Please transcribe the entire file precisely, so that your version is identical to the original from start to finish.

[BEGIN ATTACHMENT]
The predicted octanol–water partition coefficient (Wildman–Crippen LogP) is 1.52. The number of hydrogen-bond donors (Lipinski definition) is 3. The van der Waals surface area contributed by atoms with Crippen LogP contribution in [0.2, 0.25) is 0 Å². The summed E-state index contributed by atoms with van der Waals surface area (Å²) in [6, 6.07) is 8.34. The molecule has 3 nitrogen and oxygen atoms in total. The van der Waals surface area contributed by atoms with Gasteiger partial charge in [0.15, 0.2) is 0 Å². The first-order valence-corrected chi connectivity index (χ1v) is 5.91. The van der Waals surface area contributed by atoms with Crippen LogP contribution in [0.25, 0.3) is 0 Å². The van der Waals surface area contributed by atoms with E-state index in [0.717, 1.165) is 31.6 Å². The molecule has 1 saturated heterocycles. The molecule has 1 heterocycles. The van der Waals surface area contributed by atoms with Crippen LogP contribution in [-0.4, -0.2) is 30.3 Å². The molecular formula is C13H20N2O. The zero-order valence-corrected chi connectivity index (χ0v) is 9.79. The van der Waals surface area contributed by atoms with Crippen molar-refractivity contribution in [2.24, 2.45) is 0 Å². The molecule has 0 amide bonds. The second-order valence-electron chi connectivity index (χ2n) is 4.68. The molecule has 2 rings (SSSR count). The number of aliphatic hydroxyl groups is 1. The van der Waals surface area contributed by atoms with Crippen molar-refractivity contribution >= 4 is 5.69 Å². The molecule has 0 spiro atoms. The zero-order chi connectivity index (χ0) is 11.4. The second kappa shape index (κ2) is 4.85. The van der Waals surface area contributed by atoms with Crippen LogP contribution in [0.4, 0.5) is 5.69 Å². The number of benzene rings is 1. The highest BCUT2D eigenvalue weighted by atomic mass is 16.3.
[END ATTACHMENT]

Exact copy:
The predicted octanol–water partition coefficient (Wildman–Crippen LogP) is 1.52. The number of hydrogen-bond donors (Lipinski definition) is 3. The van der Waals surface area contributed by atoms with Crippen LogP contribution in [0.2, 0.25) is 0 Å². The summed E-state index contributed by atoms with van der Waals surface area (Å²) in [6, 6.07) is 8.34. The molecule has 3 nitrogen and oxygen atoms in total. The van der Waals surface area contributed by atoms with Gasteiger partial charge in [0.15, 0.2) is 0 Å². The first-order valence-corrected chi connectivity index (χ1v) is 5.91. The van der Waals surface area contributed by atoms with Crippen LogP contribution in [0.25, 0.3) is 0 Å². The van der Waals surface area contributed by atoms with E-state index in [0.717, 1.165) is 31.6 Å². The molecule has 1 saturated heterocycles. The molecule has 1 heterocycles. The van der Waals surface area contributed by atoms with Crippen LogP contribution in [-0.4, -0.2) is 30.3 Å². The molecular formula is C13H20N2O. The zero-order valence-corrected chi connectivity index (χ0v) is 9.79. The van der Waals surface area contributed by atoms with Crippen molar-refractivity contribution in [2.24, 2.45) is 0 Å². The molecule has 0 amide bonds. The second-order valence-electron chi connectivity index (χ2n) is 4.68. The molecule has 2 rings (SSSR count). The number of aliphatic hydroxyl groups is 1. The van der Waals surface area contributed by atoms with Crippen molar-refractivity contribution >= 4 is 5.69 Å². The molecule has 0 spiro atoms. The zero-order chi connectivity index (χ0) is 11.4. The second kappa shape index (κ2) is 4.85. The van der Waals surface area contributed by atoms with Crippen LogP contribution in [0.4, 0.5) is 5.69 Å². The number of benzene rings is 1. The highest BCUT2D eigenvalue weighted by atomic mass is 16.3.